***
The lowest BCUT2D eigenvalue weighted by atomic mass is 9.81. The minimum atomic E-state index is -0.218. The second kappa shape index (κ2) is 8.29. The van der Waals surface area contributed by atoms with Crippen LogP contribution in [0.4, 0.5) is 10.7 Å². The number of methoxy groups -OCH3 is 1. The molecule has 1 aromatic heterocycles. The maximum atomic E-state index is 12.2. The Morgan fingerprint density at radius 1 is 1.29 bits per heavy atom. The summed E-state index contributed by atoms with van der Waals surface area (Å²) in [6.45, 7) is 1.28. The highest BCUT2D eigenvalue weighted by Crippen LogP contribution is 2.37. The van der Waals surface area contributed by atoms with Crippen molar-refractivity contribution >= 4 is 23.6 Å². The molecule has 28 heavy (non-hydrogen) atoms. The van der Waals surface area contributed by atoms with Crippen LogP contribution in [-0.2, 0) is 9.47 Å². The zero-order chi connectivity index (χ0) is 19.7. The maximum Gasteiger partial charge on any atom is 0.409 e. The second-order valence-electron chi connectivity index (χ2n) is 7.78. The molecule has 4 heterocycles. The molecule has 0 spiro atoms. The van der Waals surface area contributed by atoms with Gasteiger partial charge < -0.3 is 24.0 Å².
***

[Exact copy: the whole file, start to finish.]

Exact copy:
The lowest BCUT2D eigenvalue weighted by atomic mass is 9.81. The minimum atomic E-state index is -0.218. The second kappa shape index (κ2) is 8.29. The van der Waals surface area contributed by atoms with Crippen LogP contribution in [0.4, 0.5) is 10.7 Å². The number of methoxy groups -OCH3 is 1. The molecule has 1 aromatic heterocycles. The maximum atomic E-state index is 12.2. The Morgan fingerprint density at radius 1 is 1.29 bits per heavy atom. The summed E-state index contributed by atoms with van der Waals surface area (Å²) in [6.45, 7) is 1.28. The highest BCUT2D eigenvalue weighted by Crippen LogP contribution is 2.37. The van der Waals surface area contributed by atoms with Crippen molar-refractivity contribution >= 4 is 23.6 Å². The molecule has 28 heavy (non-hydrogen) atoms. The van der Waals surface area contributed by atoms with Crippen LogP contribution in [-0.2, 0) is 9.47 Å². The zero-order chi connectivity index (χ0) is 19.7. The maximum Gasteiger partial charge on any atom is 0.409 e. The second-order valence-electron chi connectivity index (χ2n) is 7.78. The molecule has 4 heterocycles. The molecule has 0 spiro atoms. The van der Waals surface area contributed by atoms with Gasteiger partial charge < -0.3 is 24.0 Å².